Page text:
Open Contracting (RO0025)
Action Plan: Romania, Second Action Plan, 2014-2016
Action Plan Cycle: 2014
Lead Institution: National Authority for Regulating and Monitoring Public Procurement (ANRMAP)
Support Institution(s): Ministry of the Information Society (Digital Agenda Agency); Ministry of Public Finance; Ministry of European Funds CSOs: Funky Citizens Association; Open Society Foundation
Policy AreasAnti-Corruption, Open Contracting and Public Procurement, Public Procurement
Early Results: Marginal
Relevant to OGP Values: Access to Information , Public Accountability , Technology
This commitment aims to increase transparency and lead to a more efficient spending of public money by involving citizens in the public contracting process including tendering, performance and completion.
In this way, the government commits to work with the civil society and other stakeholders to endorse the open contracting principles and enhance the transparency of public contracting.
IRM End of Term Status Summary
Commitment 7. Open Contracting
1. The agencies will initiate consultations and explore the possibility of obtaining technical assistance from the World Bank (the coordinator of open contracting efforts worldwide).
2. The agencies will consult all stakeholders in the Romanian procurement system – citizens, civil society, public institutions involved in the process - and deliver a written Report. The report should include an assessment of the present context and issues, identify needs and required resources and next steps recommendations for the implementation of open contracting in Romania.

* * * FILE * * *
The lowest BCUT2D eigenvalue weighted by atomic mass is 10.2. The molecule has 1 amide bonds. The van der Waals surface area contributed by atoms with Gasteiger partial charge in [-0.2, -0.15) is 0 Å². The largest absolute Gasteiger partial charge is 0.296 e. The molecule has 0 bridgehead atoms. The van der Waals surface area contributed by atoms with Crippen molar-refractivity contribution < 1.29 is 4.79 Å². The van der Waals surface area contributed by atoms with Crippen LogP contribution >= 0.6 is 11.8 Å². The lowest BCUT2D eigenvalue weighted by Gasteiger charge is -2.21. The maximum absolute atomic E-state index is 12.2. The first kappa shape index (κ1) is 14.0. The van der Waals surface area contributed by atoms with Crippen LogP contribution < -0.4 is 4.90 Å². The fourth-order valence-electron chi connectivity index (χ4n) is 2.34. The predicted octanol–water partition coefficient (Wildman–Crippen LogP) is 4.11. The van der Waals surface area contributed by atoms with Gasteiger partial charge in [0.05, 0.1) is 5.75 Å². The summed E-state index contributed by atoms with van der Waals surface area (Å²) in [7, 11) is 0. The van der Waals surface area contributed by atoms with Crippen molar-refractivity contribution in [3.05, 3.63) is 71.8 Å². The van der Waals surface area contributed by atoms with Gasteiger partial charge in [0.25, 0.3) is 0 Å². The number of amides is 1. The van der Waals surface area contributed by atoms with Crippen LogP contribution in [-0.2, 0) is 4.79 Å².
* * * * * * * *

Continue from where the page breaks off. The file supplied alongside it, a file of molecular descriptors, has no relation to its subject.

3. The agencies will carry out an open contracting pilot project to build on the findings and help adjust the international principles to the Romanian context. Representatives of the civil society will take part in development and monitoring of the pilot.
4. Analysis and presentation of the pilot’s results. The project evaluation report, developed in collaboration by the representatives of public administration and civil society, will be presented in a public conference.
5. Depending on the conclusions of the assessment Report, draft the proposal to amend current legislation to allow implementation of open contracting.
Responsible institution: National Authority for Regulating and Monitoring Public Procurement
Supporting institution(s): Ministry of the Information Society (Digital Agenda Agency), Ministry of Public Finance, Ministry of European Funds, Funky Citizens Association, Open Society Foundation
Start date: July 2014 End date: June 2016
The commitment’s main goal is to apply the principles of open contracting to publicly funded contracts exceeding RON 250,000 (about EUR 55,000).[Note 23: Existing legislation (Emergency Government Ordinance 34/2006) establishes two thresholds that are different from the one mentioned in the commitment: EUR 30,000 for acquisition of goods and services, and EUR 100,000 for execution of works.] (Contracts containing confidential information are excluded).[Note 24: On the definition of confidential information: OUG 34/2006, Art. 215 available in Romanian at http://legislatie.just.ro/Public/DetaliiDocument/178723). It states: “The public procurement file is a public document in the form it had at the moment someone required access to information in the file. Access to this information […] can be restricted only to the extent the information is confidential, classified, or protected under intellectual property law.” It is unclear if only the confidential information within a file is excepted or if institutions will argue that the confidential character extends to the whole file.] Officials then publish contracts on the Public Procurement Electronic System (SEAP), a public procurement portal. To complete this commitment, the government has to elucidate the required steps for implementation, based on consultations with the World Bank and Romanian stakeholders. A pilot open contracting project will then be used to test strategies and will culminate in civil society and government recommendations for changes in current practice or legislative amendments needed to implement open contracting.